His death, last March as the Covid-19 epidemic progressed in the United States, had gone unnoticed until a relative contacted the Los Angeles Times. Yuki Okinaga Hayakawa Llewellyn, American of Japanese origin and former inmate of American internment camps, died at the age of 80.

His photo, taken in 1942, had moved the whole country. It featured a two-year-old girl, sad looking, sitting on a suitcase in Union Station in Los Angeles, waiting to be incarcerated.

A tragedy for Japanese Americans

At that time, in the midst of World War II, the Japanese attack on the Pearl Harbor naval base exacerbated the hostility of the American population towards the Japanese immigrants to the United States. Under the pretext of protecting national security, Presidential Decree No. 90600 of Franklin Roosevelt authorized, in 1942, the detention of civilians of Japanese origin present on American soil.

Nearly 120,000 people – two-thirds made up of young people from the second generation of immigrants, holders of American citizenship – were then imprisoned for a period ranging from one to three years, the last prisoners having been released in 1945.

Within these internment camps, the ” families were confined to 6 meter by 6 meter rooms, adults forced to work for a pittance and required to produce their own food »Describes Greg Robinson, professor of history at the University of Quebec in Montreal (UQAM).

In total, ten Japanese-American internment sites have been established. Yuki Llewellyn was deported with her mother to one of the most famous of them, the Manzanar camp located at the foot of the Sierra Nevada in the Owens Valley in California.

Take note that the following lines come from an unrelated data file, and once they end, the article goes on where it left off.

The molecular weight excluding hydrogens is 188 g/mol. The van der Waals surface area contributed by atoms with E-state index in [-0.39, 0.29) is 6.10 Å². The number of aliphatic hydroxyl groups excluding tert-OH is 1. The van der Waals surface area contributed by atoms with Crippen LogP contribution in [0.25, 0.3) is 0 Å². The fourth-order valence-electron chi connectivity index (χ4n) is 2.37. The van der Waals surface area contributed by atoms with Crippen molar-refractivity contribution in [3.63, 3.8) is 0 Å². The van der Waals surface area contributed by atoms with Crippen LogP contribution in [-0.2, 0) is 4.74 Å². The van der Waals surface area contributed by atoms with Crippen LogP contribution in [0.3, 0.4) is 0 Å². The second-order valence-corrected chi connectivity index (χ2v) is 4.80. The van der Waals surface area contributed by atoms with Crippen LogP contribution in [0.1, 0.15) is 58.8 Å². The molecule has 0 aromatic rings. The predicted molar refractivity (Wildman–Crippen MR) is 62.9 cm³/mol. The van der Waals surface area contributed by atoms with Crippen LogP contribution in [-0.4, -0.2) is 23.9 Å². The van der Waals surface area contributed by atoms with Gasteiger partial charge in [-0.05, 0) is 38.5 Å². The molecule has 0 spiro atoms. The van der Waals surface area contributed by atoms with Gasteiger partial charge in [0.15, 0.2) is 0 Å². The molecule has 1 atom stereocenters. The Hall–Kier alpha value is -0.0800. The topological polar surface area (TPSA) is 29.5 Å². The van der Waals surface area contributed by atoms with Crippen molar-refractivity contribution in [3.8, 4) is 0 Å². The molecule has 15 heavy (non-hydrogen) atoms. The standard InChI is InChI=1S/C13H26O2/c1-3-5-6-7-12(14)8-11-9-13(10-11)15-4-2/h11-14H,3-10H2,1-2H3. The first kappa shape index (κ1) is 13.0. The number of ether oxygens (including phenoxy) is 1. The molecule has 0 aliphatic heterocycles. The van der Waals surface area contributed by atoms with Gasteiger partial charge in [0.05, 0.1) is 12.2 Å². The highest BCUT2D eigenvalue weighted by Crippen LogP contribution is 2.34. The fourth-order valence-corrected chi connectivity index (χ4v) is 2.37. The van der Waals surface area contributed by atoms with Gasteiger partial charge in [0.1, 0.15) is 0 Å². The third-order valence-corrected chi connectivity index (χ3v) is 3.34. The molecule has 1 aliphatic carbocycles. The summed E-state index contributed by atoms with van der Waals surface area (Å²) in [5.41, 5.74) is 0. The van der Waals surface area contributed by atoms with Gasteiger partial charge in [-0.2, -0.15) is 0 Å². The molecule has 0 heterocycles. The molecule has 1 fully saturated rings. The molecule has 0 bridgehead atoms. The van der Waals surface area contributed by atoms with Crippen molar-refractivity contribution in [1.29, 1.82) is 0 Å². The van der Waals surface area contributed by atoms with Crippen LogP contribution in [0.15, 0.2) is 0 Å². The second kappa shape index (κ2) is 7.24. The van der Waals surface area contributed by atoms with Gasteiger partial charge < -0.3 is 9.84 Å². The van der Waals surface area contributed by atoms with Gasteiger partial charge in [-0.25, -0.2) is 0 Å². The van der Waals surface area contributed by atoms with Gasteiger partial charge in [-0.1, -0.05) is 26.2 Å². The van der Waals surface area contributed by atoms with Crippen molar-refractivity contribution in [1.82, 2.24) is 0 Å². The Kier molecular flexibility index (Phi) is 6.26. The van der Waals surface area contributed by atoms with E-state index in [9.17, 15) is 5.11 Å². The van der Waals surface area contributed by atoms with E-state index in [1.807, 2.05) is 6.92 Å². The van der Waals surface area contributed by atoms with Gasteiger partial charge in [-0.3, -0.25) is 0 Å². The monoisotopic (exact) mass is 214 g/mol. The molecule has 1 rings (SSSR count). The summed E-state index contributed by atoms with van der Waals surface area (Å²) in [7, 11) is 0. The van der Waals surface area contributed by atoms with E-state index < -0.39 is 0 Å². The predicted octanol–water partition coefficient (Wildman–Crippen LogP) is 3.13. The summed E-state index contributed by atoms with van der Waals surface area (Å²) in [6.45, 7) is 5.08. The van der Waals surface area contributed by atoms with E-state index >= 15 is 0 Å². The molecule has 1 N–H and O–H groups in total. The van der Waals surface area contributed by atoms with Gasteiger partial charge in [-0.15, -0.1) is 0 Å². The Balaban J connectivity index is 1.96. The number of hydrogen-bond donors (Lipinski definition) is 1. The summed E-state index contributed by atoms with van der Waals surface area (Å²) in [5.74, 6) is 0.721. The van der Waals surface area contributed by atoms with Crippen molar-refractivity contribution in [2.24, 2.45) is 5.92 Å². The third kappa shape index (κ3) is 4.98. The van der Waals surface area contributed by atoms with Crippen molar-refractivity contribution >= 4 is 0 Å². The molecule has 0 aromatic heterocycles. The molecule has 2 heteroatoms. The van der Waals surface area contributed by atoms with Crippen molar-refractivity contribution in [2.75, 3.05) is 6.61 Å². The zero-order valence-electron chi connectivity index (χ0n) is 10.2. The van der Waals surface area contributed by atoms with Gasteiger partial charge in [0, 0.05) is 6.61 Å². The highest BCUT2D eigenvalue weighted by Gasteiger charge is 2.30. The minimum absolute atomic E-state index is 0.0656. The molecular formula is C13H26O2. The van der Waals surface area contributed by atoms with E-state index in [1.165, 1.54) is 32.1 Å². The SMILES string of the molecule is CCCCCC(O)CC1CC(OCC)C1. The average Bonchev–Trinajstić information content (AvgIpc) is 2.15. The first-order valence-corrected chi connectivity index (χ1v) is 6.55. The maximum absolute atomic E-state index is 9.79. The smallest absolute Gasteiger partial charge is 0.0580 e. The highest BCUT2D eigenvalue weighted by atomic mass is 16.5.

Upon his release, Yuki Llewellyn’s family moved to Cleveland, Ohio. Graduated from a master’s degree in fine arts, the young woman obtained a job in the administration of the University of Illinois. Married, she leaves behind a son and three grandchildren.

Memory and reparations for a tragedy

The memory of Manzanar has remained very present in the life of Yuki Llewellyn. Even if she did not return to the place until 2005, she carried out a lot of research on these detention camps, during which she had also discovered that her father, who had left his mother before their deportation, was imprisoned. on the same site as her.

Long hidden, the history of these camps was the subject, in the 1970s, of requests for reparation. In 1980, a US Special Commission of Inquiry recognized that the incarcerations resulted from ” racial prejudice, hysteria of war and political failures ”. In 1988, the US Congress formally apologized for past injustices and awarded $ 20,000 in reparation to each survivor. Testimony to a still painful memory that resonates in the current American political context, in February 2020 the State of California voted to formulate an official apology for its role in these incarcerations.

Since 1945, the former Manzanar Camp has been transformed into a National Historic Site, reminiscent of one of the darkest periods in U.S. history. An important commemoration for Greg Robinson since it allows us to keep in memory ” the issues of racism “. An opinion shared by Yuki Llewellyn who was, according to his relatives, afraid of seeing history repeat itself. To photographer Paul Kitagaki Jr., she confided: “ the people who are elected to power are the ones who have the ability to do these kinds of things. Today I do not see the figures showing me that young people are voting. It saddens me because it’s the only way to control what can happen ».